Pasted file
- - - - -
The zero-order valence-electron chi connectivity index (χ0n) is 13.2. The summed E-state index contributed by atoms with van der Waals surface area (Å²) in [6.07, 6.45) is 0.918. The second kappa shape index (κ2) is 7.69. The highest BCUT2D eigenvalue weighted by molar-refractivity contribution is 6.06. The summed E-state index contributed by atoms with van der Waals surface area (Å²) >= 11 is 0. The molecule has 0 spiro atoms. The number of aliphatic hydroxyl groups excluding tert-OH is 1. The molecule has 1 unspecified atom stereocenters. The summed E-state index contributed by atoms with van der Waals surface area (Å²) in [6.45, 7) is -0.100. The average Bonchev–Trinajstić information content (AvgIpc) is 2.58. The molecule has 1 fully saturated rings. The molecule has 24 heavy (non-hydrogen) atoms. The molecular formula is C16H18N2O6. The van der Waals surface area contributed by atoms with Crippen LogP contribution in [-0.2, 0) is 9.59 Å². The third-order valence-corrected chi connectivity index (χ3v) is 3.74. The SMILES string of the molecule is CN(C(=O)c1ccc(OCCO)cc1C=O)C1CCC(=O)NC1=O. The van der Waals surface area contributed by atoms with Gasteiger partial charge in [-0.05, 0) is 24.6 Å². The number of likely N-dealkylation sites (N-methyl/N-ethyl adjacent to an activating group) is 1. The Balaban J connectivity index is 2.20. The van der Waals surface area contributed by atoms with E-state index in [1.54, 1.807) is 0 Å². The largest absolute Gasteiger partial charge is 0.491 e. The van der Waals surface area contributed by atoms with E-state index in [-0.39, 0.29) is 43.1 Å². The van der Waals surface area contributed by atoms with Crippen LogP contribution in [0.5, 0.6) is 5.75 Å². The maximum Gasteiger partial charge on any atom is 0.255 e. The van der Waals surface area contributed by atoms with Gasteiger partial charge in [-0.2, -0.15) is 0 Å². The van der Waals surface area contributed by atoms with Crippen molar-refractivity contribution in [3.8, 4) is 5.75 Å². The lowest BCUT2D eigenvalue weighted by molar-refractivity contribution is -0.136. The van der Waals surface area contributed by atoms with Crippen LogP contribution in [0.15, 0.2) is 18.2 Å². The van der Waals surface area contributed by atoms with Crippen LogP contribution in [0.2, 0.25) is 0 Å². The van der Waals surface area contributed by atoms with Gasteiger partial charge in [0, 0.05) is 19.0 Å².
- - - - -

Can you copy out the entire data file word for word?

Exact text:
The zero-order valence-electron chi connectivity index (χ0n) is 13.2. The summed E-state index contributed by atoms with van der Waals surface area (Å²) in [6.07, 6.45) is 0.918. The second kappa shape index (κ2) is 7.69. The highest BCUT2D eigenvalue weighted by molar-refractivity contribution is 6.06. The summed E-state index contributed by atoms with van der Waals surface area (Å²) >= 11 is 0. The molecule has 0 spiro atoms. The number of aliphatic hydroxyl groups excluding tert-OH is 1. The molecule has 1 unspecified atom stereocenters. The summed E-state index contributed by atoms with van der Waals surface area (Å²) in [6.45, 7) is -0.100. The average Bonchev–Trinajstić information content (AvgIpc) is 2.58. The molecule has 1 fully saturated rings. The molecule has 24 heavy (non-hydrogen) atoms. The molecular formula is C16H18N2O6. The van der Waals surface area contributed by atoms with Crippen LogP contribution in [-0.2, 0) is 9.59 Å². The third-order valence-corrected chi connectivity index (χ3v) is 3.74. The SMILES string of the molecule is CN(C(=O)c1ccc(OCCO)cc1C=O)C1CCC(=O)NC1=O. The van der Waals surface area contributed by atoms with Gasteiger partial charge in [-0.05, 0) is 24.6 Å². The number of likely N-dealkylation sites (N-methyl/N-ethyl adjacent to an activating group) is 1. The Balaban J connectivity index is 2.20. The van der Waals surface area contributed by atoms with E-state index in [1.54, 1.807) is 0 Å². The largest absolute Gasteiger partial charge is 0.491 e. The van der Waals surface area contributed by atoms with E-state index in [-0.39, 0.29) is 43.1 Å². The van der Waals surface area contributed by atoms with Crippen LogP contribution in [0.5, 0.6) is 5.75 Å². The maximum Gasteiger partial charge on any atom is 0.255 e. The van der Waals surface area contributed by atoms with Gasteiger partial charge in [-0.2, -0.15) is 0 Å². The van der Waals surface area contributed by atoms with Crippen molar-refractivity contribution in [3.8, 4) is 5.75 Å². The lowest BCUT2D eigenvalue weighted by molar-refractivity contribution is -0.136. The van der Waals surface area contributed by atoms with Crippen LogP contribution in [0.15, 0.2) is 18.2 Å². The van der Waals surface area contributed by atoms with Crippen LogP contribution in [0.2, 0.25) is 0 Å². The van der Waals surface area contributed by atoms with Gasteiger partial charge in [0, 0.05) is 19.0 Å².